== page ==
Janko Medja, N.L.B.'s new chief executive, said that the rush to privatize Slovenian state-controlled companies, combined with the money coursing through Europe before the 2008 financial collapse, had prompted banks like N.L.B. to practically give money away "for free."

In the case of Merkur, which Mr. Kordez joined as finance director in 1988, the advent of the euro sent the home-improvement company's profit soaring, as newly prosperous Slovenians rushed to renovate their apartments and houses. By 2008, the once modest group of neighborhood hardware stores had €1.3 billion in annual revenue, and the number of employees had more than doubled to 5,000.

Mr. Kordez decided to consolidate his grip. He recounted recently how he convinced a group of 10 banks, including 4 foreign ones and N.L.B., to lend him more than €350 million.

"I had no real collateral for a deal of that size," he said. "Just my house , a few hundred thousand euros, a smart business plan and my reputation."

So he offered as collateral the assets of Merkur, a company he did not yet own.

The trouble intensified in 2009 when, with the global economic downdraft in full force, Slovenia's construction bubble burst. As home improvement projects fell idle, Merkur sales dropped by about 20 percent.

Mr. Kordez described taking out fresh loans to repay the outstanding ones, even as Merkur paid dividends to Mr. Kordez's investment vehicle, Merfin, which he then used to help pay off spiraling debts.

"In some countries this could be called a Ponzi scheme," said Primoz Cirman, a leading economic writer for Dnevnik, a Slovenian newspaper. "But here it was called financial engineering."

By 2010, the banks had lost patience and Mr. Kordez was pushed out. An audit later revealed that the buyout had destroyed €200 million of Merkur's value. The company is now majority owned by the banks and undergoing a court-mandated debt restructuring.

In 2011, prosecutors accused Mr. Kordez of embezzling €9 million from Merkur in 2008 through a byzantine deal in which his investment firm, Merfin, bought a shopping center with an improper €10 million loan from Merkur. A few days later, Merfin sold the property to a construction company for €21 million, an artificially high price.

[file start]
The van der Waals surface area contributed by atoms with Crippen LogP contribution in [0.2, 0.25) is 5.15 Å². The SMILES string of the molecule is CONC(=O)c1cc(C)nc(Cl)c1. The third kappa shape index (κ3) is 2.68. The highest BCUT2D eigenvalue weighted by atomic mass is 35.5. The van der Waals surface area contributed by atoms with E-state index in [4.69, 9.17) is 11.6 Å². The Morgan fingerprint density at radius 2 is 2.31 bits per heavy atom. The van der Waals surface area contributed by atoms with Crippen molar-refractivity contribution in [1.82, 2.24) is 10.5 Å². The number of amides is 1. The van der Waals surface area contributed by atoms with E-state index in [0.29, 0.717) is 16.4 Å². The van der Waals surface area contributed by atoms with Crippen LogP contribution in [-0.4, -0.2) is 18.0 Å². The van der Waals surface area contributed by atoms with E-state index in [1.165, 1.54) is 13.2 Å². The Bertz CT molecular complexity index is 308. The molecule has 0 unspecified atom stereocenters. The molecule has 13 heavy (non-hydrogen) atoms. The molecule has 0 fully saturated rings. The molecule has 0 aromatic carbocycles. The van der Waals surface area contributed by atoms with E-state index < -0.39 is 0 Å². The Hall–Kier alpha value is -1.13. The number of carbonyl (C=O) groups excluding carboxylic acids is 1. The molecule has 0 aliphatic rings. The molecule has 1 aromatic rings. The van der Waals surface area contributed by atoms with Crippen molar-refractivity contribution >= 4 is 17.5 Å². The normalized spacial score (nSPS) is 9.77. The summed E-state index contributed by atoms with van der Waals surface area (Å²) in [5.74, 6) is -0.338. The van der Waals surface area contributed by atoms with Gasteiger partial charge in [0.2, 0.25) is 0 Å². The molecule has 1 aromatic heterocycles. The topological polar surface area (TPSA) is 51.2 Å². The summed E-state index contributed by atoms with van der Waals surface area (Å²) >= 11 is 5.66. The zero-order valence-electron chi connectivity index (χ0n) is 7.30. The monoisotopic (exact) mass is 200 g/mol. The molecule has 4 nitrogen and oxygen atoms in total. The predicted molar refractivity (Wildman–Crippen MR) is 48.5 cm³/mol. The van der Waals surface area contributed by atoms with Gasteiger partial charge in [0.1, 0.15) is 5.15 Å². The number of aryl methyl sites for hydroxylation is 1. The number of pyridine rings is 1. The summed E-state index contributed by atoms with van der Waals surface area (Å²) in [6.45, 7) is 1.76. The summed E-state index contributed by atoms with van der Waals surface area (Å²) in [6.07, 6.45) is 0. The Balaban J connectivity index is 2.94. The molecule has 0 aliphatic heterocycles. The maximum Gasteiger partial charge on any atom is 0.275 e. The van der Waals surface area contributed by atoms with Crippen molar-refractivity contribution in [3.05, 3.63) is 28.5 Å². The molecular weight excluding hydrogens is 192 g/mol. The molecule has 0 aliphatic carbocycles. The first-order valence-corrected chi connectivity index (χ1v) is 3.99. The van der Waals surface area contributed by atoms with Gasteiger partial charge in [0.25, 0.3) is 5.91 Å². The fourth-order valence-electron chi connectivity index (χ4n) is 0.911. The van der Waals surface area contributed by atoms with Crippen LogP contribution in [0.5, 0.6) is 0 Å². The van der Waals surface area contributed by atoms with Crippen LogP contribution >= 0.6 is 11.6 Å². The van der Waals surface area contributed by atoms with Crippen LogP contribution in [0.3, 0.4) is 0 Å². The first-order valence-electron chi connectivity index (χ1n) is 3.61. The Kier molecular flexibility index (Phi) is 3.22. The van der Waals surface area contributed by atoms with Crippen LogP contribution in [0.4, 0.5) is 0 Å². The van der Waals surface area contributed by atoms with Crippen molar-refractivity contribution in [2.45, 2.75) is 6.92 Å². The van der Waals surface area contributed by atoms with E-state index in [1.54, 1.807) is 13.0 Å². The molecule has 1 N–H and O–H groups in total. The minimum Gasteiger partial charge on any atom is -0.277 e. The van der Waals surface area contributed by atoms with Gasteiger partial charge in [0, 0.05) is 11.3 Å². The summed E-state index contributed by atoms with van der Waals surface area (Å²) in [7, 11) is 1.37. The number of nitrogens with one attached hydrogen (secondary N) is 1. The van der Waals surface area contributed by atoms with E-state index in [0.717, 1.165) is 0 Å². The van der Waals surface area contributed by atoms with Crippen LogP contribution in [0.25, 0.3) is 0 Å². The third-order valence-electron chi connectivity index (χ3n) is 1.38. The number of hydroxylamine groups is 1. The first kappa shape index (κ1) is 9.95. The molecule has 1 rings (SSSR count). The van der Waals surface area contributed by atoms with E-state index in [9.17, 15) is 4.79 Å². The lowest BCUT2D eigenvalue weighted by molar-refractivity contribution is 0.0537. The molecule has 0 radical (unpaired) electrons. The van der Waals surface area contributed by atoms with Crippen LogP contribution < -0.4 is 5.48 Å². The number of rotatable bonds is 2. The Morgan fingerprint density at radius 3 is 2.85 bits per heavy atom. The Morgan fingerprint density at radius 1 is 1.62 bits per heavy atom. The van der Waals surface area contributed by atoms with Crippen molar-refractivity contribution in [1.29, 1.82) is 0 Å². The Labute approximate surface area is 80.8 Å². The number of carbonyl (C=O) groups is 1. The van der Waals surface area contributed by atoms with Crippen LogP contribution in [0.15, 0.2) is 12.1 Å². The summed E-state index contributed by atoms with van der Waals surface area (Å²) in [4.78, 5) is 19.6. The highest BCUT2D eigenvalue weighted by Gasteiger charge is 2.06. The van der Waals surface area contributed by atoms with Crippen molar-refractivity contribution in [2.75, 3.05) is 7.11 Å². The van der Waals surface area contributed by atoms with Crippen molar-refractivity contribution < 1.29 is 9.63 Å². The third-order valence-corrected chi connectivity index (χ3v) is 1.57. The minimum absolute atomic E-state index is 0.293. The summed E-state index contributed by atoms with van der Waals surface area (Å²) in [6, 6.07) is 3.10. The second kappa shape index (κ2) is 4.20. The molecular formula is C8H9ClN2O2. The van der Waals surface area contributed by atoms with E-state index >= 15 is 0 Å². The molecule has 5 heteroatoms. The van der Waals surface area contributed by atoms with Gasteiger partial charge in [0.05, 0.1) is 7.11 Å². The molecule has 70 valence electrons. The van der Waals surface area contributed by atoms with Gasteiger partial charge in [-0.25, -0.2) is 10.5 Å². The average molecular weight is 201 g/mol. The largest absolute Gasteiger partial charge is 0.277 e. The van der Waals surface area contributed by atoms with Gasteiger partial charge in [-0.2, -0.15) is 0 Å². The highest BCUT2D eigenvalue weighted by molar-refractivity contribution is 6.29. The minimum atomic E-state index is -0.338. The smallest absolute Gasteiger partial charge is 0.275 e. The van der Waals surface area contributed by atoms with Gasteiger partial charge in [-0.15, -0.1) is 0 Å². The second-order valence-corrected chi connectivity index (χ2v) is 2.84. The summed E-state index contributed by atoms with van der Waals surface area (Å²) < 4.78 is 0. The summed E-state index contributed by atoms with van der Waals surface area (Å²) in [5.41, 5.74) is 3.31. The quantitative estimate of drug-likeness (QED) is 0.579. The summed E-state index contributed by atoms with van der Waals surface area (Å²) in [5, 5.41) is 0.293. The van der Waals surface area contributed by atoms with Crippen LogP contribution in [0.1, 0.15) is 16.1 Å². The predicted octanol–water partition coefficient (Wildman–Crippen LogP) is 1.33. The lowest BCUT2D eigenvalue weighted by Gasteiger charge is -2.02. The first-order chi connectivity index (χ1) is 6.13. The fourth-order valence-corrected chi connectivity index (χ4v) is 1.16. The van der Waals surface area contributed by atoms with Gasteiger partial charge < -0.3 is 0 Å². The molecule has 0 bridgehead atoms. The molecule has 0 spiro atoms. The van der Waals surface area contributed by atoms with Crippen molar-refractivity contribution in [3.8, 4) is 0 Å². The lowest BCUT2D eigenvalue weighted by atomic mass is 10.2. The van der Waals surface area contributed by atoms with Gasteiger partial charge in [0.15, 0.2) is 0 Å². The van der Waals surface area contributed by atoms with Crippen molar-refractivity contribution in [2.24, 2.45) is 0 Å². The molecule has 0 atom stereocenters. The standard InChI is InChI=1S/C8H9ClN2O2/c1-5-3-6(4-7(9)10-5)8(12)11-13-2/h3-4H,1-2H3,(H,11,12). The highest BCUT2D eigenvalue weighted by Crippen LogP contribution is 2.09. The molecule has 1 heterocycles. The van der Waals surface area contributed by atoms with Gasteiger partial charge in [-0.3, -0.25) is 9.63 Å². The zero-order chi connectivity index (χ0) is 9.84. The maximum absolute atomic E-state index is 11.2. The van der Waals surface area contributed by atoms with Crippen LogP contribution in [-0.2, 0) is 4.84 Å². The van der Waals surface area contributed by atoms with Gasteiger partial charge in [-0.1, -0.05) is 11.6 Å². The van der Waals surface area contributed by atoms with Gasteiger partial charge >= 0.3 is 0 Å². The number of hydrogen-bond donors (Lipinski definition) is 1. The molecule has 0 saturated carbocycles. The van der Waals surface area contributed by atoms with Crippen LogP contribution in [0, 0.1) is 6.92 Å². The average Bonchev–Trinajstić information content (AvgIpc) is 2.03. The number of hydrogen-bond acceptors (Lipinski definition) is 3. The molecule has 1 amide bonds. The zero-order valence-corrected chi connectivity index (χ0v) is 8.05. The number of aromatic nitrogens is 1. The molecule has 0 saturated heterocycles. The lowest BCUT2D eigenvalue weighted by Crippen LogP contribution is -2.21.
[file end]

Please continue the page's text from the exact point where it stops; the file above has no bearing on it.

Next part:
Merfin, prosecutors said, then used the profits to help pay back its soaring loan costs.

Last September Mr. Kordez was found guilty of forgery and abuse of office. He said he was trying to save the company and had not broken any laws. Prosecutors counter that he abused his position to save himself from financial ruin.

As he awaits a ruling on his appeal, Mr. Kordez has been riding his mountain bike throughout the country, and he says he refuses even to contemplate a possible prison term that he compares to a diagnosis of cancer. He would leave behind his wife, and an adult daughter and son.

The country's financial disease, he said, is hardly his fault.

"Someone needed to be blamed for this mess," he said, "And I have become the sacrificial lamb." '

this phrase sums it all up beautifully

'"In some countries this could be called a Ponzi scheme,"[/b] said Primoz Cirman, a leading economic writer for Dnevnik, a Slovenian newspaper. "But here it was called financial engineering."'

WARNING: Only really really smart people should attempt Financial Engineering :lol: How many countries will need a bailout (bail-in?) before they admit the clusterf*uck is f*ucked?

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WARNING: Only really really smart people should attempt Financial Engineering :lol: How many countries will need a bailout (bail-in?) before they admit the clusterf*uck is f*ucked?

The only good thing about the former eastern bloc countries going through economic collapse is that they are much, much better at dealing with hardship than anybody else in Europe. The western sense of spoilt consumerist entitlement hasn't caught on so much once you are behind the former Iron Curtain and people are much better at fending for themselves rather than relying on 'the guvvamunt' to provide their every need.

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  • 239 Brexit, House prices and Summer 2020

    1. 1. Including the effects Brexit, where do you think average UK house prices will be relative to now in June 2020?

      • down 5% +
      • down 2.5%
      • Even
      • up 2.5%
      • up 5%